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Doppler Effect/Time Dilation

  1. Jul 23, 2010 #1
    I have always been taught, that we can tell how fast a galaxy is moving away from us by it's amount of doppler shift.

    If the atoms in the stars of those galaxies are moving very fast (i.e. that galaxy is moving faster than our galaxy is moving), relativity would have a bigger effect on them.

    Time would run slower for them (i.e. their electrons have to slow down).

    Now,

    Wouldn't THAT also effect the wavelengths of the emitted light? That is to say, the electrons jiggle slower than they normally would if they were not moving so fast, so they emit lower frequency waves.

    Is THAT taken into account in the amount of doppler shift?

    Is my thinking off?
     
  2. jcsd
  3. Jul 24, 2010 #2
    Galaxy is moving faster then our galaxy is moving, comparing to what?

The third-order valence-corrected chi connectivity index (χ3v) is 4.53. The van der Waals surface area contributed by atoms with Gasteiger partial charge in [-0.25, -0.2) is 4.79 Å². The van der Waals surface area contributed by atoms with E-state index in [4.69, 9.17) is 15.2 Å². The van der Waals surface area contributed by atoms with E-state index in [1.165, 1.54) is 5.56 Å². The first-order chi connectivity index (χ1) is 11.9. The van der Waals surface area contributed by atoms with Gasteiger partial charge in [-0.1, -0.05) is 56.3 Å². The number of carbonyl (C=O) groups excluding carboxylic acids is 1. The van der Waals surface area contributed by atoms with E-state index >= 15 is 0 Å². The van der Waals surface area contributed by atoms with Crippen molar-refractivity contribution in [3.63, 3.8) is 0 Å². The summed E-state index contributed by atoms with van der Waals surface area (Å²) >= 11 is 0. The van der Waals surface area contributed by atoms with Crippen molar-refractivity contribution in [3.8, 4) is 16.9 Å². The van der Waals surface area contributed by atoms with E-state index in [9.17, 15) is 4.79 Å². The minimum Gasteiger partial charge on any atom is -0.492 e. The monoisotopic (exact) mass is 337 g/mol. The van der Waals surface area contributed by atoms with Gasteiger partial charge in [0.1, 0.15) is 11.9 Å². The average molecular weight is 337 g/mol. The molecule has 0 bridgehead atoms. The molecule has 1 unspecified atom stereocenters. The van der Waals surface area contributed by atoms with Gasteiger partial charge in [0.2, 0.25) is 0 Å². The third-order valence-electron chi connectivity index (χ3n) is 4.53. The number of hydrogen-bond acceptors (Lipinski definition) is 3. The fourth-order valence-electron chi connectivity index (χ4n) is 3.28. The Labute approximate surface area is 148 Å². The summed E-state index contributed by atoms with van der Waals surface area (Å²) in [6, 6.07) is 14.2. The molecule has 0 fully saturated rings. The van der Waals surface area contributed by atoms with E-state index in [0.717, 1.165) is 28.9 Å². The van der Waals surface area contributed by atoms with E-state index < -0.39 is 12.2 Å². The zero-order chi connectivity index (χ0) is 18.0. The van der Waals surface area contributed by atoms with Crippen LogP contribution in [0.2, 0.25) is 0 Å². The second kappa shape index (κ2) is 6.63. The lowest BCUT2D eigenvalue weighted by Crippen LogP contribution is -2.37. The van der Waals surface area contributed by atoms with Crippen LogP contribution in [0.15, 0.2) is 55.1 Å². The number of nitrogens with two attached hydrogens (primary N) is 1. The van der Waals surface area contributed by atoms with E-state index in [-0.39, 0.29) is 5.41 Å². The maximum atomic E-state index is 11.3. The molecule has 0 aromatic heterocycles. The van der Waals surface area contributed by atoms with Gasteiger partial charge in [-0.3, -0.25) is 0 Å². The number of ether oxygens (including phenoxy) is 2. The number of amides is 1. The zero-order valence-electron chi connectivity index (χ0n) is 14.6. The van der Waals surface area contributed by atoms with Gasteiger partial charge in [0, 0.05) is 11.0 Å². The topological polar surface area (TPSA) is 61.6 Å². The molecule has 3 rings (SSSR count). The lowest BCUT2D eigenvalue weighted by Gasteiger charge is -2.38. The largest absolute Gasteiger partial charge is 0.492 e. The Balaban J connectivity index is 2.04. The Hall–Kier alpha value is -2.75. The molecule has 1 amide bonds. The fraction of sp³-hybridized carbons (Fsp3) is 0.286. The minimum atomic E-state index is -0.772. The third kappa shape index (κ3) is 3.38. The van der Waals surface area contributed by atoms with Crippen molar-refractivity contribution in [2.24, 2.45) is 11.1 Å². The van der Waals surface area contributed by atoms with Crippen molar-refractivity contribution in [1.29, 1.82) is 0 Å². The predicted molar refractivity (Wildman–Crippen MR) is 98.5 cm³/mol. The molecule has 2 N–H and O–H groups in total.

4. Jul 24, 2010 #3

    tiny-tim

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    Hi Infrasound! :smile:

    The rest-frame wavelength is determined by the difference in energy levels of the two electron states in the atom's rest-frame.

    Once you have that rest-frame wavelength, you can forget about the atom completely, and just apply the Lorentz transformation to the wavelength

    basically, that's a factor of eα = √(1 + v/c)/√(1 - v/c), where tanhα = v/c is the speed of the atom.

    For v very much less than c, that's approximately 1 + v/c.
     
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